Michael Hancock will be the 45th mayor of Denver.  The two term city councilman beat former State Senator Chris Romer easily last night to take the city’s top job.  Colorado Public Radio’s Ben Markus reports. 

 


 

 

A campaign that lasted more than a year was over quickly last night.  Moments after the first batch of votes were counted, Hancock had a commanding lead, and just after 8pm Romer had conceded. 

Hancock took to the stage to address a room full of jubilant supporters -- reinforcing his message of inclusiveness.

Hancock: I’m excited and honored to be the one to work with you to bring our city together.

On the stage behind Hancock were dozens of supporters -- outgoing mayor Bill Vidal, former Governor Bill Ritter, and former mayor Wellington Webb.  Hancock proceeded to outline his priorities for the city.

Hancock: We will begin out work now to recruit new businesses and jobs to Denver, to create our Denver education compact, to deliver our balanced budget to our city council in September, and begin to restore the public trust in the public...in the police department.

And now he has the mandate to tackle some of these problems. 

It was clear from public polls leading up to the election that Hancock had a good chance of winning.  But Paul Teske a professor of Political Science at CU-Denver said he was surprised by the large margin of victory.  He says there weren’t any big issues dividing the candidates.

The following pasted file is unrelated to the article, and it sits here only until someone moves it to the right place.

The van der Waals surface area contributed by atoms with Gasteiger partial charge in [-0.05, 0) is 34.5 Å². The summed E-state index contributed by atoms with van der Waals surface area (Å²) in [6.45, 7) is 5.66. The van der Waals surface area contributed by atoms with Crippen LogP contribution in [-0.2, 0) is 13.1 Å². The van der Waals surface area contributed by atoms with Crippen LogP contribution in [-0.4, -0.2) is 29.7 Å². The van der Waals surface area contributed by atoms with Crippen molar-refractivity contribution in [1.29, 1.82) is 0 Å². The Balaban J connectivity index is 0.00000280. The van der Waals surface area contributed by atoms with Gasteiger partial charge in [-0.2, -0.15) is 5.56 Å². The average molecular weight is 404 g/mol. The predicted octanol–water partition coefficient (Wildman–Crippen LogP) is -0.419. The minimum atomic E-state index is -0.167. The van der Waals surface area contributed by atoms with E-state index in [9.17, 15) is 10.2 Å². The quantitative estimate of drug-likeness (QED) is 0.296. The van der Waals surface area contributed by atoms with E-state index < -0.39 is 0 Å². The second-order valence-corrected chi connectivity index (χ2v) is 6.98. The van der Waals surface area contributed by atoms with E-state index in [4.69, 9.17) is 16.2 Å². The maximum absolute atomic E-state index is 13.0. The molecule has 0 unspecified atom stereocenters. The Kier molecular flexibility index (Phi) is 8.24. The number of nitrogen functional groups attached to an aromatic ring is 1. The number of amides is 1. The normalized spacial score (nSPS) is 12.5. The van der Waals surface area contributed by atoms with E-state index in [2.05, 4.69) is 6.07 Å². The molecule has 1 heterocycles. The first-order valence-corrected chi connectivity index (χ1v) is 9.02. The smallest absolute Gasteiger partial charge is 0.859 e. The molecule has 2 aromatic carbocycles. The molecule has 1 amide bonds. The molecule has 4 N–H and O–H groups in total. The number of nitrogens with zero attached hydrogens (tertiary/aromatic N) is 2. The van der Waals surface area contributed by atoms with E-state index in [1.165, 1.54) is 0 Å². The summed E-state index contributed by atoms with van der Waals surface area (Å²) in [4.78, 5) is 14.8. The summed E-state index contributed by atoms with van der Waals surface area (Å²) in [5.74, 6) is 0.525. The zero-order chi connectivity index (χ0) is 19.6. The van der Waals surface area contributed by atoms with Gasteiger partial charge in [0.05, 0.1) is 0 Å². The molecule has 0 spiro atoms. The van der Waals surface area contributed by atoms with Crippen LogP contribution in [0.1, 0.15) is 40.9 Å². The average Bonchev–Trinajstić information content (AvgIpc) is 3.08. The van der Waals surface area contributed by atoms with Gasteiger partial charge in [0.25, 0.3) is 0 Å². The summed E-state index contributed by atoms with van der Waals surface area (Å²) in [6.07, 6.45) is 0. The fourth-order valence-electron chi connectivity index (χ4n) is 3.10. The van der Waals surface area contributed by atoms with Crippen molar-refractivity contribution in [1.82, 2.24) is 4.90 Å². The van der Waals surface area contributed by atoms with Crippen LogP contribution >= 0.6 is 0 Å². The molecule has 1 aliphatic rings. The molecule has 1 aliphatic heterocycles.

Teske: Both candidates had pretty similar ideas on the issues, and in a lot of ways then I think it became more of a personality referendum on the issues.

That was true for Anne Murdock who voted for Hancock.  Earlier in the day she was at the Washington Park Rec Center to drop off her ballot.

Murdock: I have a tremendous amount of respect for him. I respect what he has done in his career, I think he’s very smart, full of integrity, has great principals and policies and I also admired his positive campaigning.

Hancock introduced himself to Denver voters with an ad campaign designed by a political consultant who worked on President Barack Obama’s campaign.  It emphasized his difficult upbringing and hopeful message.  Romer meanwhile took heat for airing negative ads that questioned Hancock’s vote to raise city council pay.  Romer eventually pulled the commercial.

For his part, Romer urged his supporters to unite behind the mayor-elect because the city faces many challenges -- like high unemployment, low graduation rates, and a looming budget deficit.

Romer: We have some work to do. That's why it's important that we all immediately join mayor-elect Michael Hancock to address these changes. Denverites are problem solvers – you all have proved it, we need to join together.

Romer ran the most expensive political race in Denver history.  He loaned the campaign nearly $700,000.  And Romer had a chance capture the Latino vote with an endorsement of former mayor Federico Pena and former candidate James Mejia.  But in the end neither brought in enough votes to make a difference.

Hancock now turns his attention to being mayor.  Most importantly, the city must grapple with a 100-million dollar budget shortfall.

Hancock: And we’ll work together to understand what the menu of options are going forward so we can present a balanced budget to city council in September.

Tough choices are looming -- serious cuts to city services or tax increases may be needed.  But -- for now -- he gets to savor the victory.

 

[Photo Courtesy of Hancock Campaign]